103 PARIS. URBAN JUNGLE
Paris is going wild for the tropical vintage look. The young, up-and-coming decorators Hugo Toro and Maxime Liautard are blazing the jungle trail for this trend that blends stylish 1950s retro with a teeming rain forest of bright colours and foliage. Klay Saint Sauveur, a brand new restaurant near the Centre Pompidou museum is the duo’s first major project. The decor gracefully mixes the colours of Miami’s art deco district and Florida’s tropical marshlands with the feel of Old England of certain West Coast country clubs. The owners Arthur and Franck-Elie Benzaquen immediately liked the idea. The brothers, who also own the adjacent exclusive sporting club Klay, gave the designers carte blanche. «The incredible atmosphere that they proposed won us over», Arthur Benzaquen said. Hence, Toro and Liautard were set free to design nearly everything: furniture, carpets, lamps, staff uniforms and even the menu’s graphics. «The only furnishings that they didn’t create were the Hans J. Wegner chairs and the Verner Panton Panthella lamps, both design classics». The rest of the space bursts with ideas and creative solutions. Many are worth copying even for the home, beginning with walls painted a malachite green that contrast well with the light grey walls, covered with an special faux-marble paint. Yet the designers wanted even more so they called the globe-trotting Parisian painter Julien Colombier, who happens to be a friend. He created a mural of overlapping leaves that seem to creep down from the ceiling. Other flourishes that add a colonial feel to the scene are the ecru banquettes, leopard-print pillows, carpets decorated with exotic animals and cane chairs. The bar made of Carrara marble is supported by a series of upright bamboo reeds in brushed brass «that transport you instantly into an alligator-infested jungle», said Arthur, with a chuckle. Brass dominates in the wall and table lamps while the ceiling fans’ blades are actually woven rush fans. Scattered throughout, not surprisingly, are plants galore, from ficus to split-leaf philodendrons. The menu has a similar fresh, healthy feel, thanks to the expertise of Franck Bonarel, former restaurant manager at Domaine des Andéols in Provence, part of chef Alain Ducasse’s empire. «Our dishes are healthy and flavourful. For lunch, the Superbowls are popular, a one-course, high-calorie meal. It’s the latest trend from Los Angeles that we’ve reinterpreted. Try the Beluga-ga Superbowl – avocado, alfalfa, feta, walnuts and Thai-style dressing», Bonarel recommended. For dinner, chef Antonella prepares linguini with clams, tempura, creamy soups and much more, including a wide selection of vegan and gluten-free dishes. Smoothies are available and those seeking an adult beverage won’t be disappointed with the cocktails, particularly the Big Sur, a delightful blend of Tanqueray gin, Campari bitters, blood orange juice, lemon and basil. Finally, Klay Saint Sauveur has one other quirky element. At the entrance to the downstairs bathrooms, Toro and Liautard had desperately wanted a neon sign with a message for the customers, yet they couldn’t decide on it. One day while pondering what to write, the song ‘Let’s Get Physical’ by Olivia Newton-John came on the radio. Discover the mysterious message by dining at the restaurant and swinging by the bathrooms.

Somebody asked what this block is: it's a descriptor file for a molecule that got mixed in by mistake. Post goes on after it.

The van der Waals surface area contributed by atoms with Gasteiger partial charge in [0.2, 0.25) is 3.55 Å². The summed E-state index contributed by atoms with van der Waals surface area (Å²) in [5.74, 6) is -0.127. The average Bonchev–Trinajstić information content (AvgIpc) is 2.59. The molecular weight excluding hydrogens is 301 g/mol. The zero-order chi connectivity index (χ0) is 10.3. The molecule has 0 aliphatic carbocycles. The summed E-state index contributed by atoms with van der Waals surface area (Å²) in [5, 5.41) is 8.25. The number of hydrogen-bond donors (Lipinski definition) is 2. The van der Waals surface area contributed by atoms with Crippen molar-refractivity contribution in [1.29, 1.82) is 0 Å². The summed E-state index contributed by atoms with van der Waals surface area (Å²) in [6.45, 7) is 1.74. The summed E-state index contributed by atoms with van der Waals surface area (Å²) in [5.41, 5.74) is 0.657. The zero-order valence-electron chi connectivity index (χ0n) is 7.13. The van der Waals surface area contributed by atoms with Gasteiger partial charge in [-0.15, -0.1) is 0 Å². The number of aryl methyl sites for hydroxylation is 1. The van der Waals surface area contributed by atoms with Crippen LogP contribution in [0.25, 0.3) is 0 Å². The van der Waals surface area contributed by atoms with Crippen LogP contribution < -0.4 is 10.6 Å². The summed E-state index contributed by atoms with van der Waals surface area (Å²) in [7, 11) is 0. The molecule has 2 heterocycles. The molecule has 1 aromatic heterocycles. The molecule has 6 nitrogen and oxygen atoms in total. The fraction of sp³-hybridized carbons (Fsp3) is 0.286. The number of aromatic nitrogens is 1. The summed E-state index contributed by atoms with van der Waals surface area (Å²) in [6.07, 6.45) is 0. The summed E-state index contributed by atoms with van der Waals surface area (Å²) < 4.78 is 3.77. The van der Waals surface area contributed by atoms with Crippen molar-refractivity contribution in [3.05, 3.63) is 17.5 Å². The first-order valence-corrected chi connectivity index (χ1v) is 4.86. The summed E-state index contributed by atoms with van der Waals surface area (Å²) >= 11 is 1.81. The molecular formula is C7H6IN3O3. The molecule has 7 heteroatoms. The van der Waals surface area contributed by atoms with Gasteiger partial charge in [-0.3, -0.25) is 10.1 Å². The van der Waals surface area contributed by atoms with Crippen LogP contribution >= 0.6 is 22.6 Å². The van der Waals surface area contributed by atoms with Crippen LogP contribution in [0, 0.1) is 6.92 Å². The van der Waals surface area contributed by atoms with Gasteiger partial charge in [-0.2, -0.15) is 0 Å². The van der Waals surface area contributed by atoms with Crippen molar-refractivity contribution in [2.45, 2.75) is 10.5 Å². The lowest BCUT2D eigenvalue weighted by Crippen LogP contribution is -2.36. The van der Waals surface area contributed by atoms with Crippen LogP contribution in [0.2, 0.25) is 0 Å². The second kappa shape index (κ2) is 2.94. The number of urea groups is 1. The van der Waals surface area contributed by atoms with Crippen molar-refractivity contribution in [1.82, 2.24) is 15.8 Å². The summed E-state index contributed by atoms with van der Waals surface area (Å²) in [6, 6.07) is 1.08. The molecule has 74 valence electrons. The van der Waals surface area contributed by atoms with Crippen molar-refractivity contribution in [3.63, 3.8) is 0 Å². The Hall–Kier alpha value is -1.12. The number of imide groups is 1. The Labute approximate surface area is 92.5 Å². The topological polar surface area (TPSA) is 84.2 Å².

Klay Saint Sauveur is serving style and substance. The first major project of the firm Toro & Liautard combines Miami-style art deco, country club class and healthy eats